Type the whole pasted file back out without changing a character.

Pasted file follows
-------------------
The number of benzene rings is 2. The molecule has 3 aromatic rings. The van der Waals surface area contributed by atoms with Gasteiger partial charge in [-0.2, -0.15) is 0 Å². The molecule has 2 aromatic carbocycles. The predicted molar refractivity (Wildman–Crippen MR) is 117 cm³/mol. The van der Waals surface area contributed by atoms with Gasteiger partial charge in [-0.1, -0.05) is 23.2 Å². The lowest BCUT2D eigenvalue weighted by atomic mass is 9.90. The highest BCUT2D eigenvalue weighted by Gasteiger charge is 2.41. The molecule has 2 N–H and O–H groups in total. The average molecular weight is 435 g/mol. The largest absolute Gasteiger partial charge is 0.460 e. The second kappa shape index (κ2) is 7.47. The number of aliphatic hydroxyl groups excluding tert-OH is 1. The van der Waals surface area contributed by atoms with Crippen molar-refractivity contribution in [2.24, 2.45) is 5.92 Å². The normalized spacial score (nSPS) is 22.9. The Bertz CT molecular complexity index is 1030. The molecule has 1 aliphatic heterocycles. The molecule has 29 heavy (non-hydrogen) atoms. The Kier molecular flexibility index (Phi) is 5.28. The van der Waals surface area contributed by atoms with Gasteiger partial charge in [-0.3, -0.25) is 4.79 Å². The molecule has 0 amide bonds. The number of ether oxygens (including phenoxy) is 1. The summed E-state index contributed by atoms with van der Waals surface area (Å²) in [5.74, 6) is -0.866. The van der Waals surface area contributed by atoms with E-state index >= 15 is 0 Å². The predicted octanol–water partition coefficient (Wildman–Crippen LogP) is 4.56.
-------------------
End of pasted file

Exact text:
The number of benzene rings is 2. The molecule has 3 aromatic rings. The van der Waals surface area contributed by atoms with Gasteiger partial charge in [-0.2, -0.15) is 0 Å². The molecule has 2 aromatic carbocycles. The predicted molar refractivity (Wildman–Crippen MR) is 117 cm³/mol. The van der Waals surface area contributed by atoms with Gasteiger partial charge in [-0.1, -0.05) is 23.2 Å². The lowest BCUT2D eigenvalue weighted by atomic mass is 9.90. The highest BCUT2D eigenvalue weighted by Gasteiger charge is 2.41. The molecule has 2 N–H and O–H groups in total. The average molecular weight is 435 g/mol. The largest absolute Gasteiger partial charge is 0.460 e. The second kappa shape index (κ2) is 7.47. The number of aliphatic hydroxyl groups excluding tert-OH is 1. The van der Waals surface area contributed by atoms with Crippen molar-refractivity contribution in [2.24, 2.45) is 5.92 Å². The normalized spacial score (nSPS) is 22.9. The Bertz CT molecular complexity index is 1030. The molecule has 1 aliphatic heterocycles. The molecule has 29 heavy (non-hydrogen) atoms. The Kier molecular flexibility index (Phi) is 5.28. The van der Waals surface area contributed by atoms with Gasteiger partial charge in [-0.3, -0.25) is 4.79 Å². The molecule has 0 amide bonds. The number of ether oxygens (including phenoxy) is 1. The summed E-state index contributed by atoms with van der Waals surface area (Å²) in [5.74, 6) is -0.866. The van der Waals surface area contributed by atoms with E-state index >= 15 is 0 Å². The predicted octanol–water partition coefficient (Wildman–Crippen LogP) is 4.56.